As I’ve also stated, I don’t think this is a year to begin extensive new projects or efforts, taking into account the questions about the impact of the recently enacted Federal tax law, keeping in mind the continued increases in assessments many residents have experienced, and being aware that we already have some major projects underway. To be more specific, I didn’t agree with the recommendations in the proposed budget calling for five new City staff positions and an associated increase in our property tax rate. In the lead-up to last week’s meeting, it became evident that there was support on the Council to eliminate two of the new positions. While I would have preferred to go beyond that, I thought we had a good chance to combine together enough other reductions to reduce the tax rate, again without cutting into funding for key programs. And that was how we were able to cut the tax rate from $0.5348 to $0.5291.
At that rate, for a home assessed at $600,000, the tax bill would be $3,175. That’s a slight reduction compared to the current tax rate of $0.5348, under which the tax on a $600,000 house is $3,209. By contrast, with the proposed rate increase for next year of $0.545, there would have been a $3,270 tax for next year. Under the Constant Yield tax rate of $0.5075 (which is the rate at which the City would collect the same overall amount of taxes next year as in the current year) the tax bill would be $3,045. These numbers are all fairly close, and because many residents have seen higher assessments, even with the modest reduction we approved last week, some homeowners could still end up paying larger amounts next year than this year.
During the debate in last week’s Council meeting, I voted for amendments that were approved to reduce spending on sidewalk upgrades on City streets (though we kept funding for fixing sidewalks on State highways like Philadelphia Avenue), and eliminating two of the proposed new staff positions, one in the Police Department and one in the Housing and Community Development Department. In addition, we cut back on funding for areas like additional contributions to the Police Pension (above the amount recommended by our independent actuary), and our public art and community grants programs. I was on the losing end of several votes in these and other areas that would have led to further reductions and a correspondingly lower tax rate. But I’m glad that even with the new positions we’ll have a lower rate. These budget and tax numbers won’t be official until the Council approves resolutions formally adopting them, and we’ll be taking those votes this week and next week. I don’t anticipate any changes from what’s described here.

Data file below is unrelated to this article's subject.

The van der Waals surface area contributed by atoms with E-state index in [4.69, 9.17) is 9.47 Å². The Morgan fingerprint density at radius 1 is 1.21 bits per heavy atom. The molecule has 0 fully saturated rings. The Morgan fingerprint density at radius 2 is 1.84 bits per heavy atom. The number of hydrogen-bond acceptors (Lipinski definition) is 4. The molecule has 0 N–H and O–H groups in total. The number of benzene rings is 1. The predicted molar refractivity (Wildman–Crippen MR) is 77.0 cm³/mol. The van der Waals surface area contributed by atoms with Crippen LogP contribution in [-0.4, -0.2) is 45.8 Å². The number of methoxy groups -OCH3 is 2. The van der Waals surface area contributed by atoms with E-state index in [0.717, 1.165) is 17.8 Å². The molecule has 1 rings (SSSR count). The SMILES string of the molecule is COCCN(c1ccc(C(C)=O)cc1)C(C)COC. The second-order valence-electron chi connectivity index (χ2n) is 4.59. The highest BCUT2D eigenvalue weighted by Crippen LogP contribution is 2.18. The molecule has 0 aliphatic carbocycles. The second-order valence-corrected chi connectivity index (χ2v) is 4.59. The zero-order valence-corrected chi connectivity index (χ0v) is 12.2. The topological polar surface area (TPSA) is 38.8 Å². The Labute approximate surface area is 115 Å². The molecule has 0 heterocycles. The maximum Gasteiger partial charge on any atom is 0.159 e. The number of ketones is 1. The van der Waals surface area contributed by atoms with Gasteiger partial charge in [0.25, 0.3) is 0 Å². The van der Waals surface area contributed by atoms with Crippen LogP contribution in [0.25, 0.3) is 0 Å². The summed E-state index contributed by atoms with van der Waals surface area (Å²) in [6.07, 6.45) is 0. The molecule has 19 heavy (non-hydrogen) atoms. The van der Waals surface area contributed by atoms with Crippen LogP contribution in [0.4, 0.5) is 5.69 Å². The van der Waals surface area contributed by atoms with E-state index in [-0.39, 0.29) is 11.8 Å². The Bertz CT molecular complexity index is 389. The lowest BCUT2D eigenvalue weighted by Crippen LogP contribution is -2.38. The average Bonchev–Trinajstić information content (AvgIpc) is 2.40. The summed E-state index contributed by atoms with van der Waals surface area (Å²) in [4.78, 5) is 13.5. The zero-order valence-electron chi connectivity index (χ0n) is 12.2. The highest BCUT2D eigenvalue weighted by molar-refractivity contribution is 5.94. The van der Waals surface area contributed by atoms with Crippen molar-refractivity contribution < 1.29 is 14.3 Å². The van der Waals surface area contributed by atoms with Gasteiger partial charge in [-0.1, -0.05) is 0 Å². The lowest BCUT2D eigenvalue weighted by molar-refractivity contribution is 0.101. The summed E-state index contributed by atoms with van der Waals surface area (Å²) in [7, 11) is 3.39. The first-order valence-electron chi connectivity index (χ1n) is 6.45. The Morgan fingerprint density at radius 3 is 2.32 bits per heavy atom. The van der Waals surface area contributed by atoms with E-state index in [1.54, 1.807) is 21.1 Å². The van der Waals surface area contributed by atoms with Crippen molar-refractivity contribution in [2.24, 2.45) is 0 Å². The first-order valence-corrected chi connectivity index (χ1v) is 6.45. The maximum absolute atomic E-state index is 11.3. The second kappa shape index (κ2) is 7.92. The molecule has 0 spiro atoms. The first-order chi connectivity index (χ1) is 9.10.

Finally, as I mentioned last week, I appreciate the concerns raised by residents who support a more transparent budget process, potentially one that would establish overall spending targets in advance. I don’t know at this point which options along these lines may make sense for us to consider. But I did recommend in last week’s meeting that later this year the Council have a formal discussion during one of our meetings on alternative approaches to the budget, so that we would have the opportunity to make changes before next year’s budget. I’m hopeful we’ll be able to schedule that discussion fairly soon after we finish this year’s budget work.
Peter Kovar, Takoma Park City Council, Ward One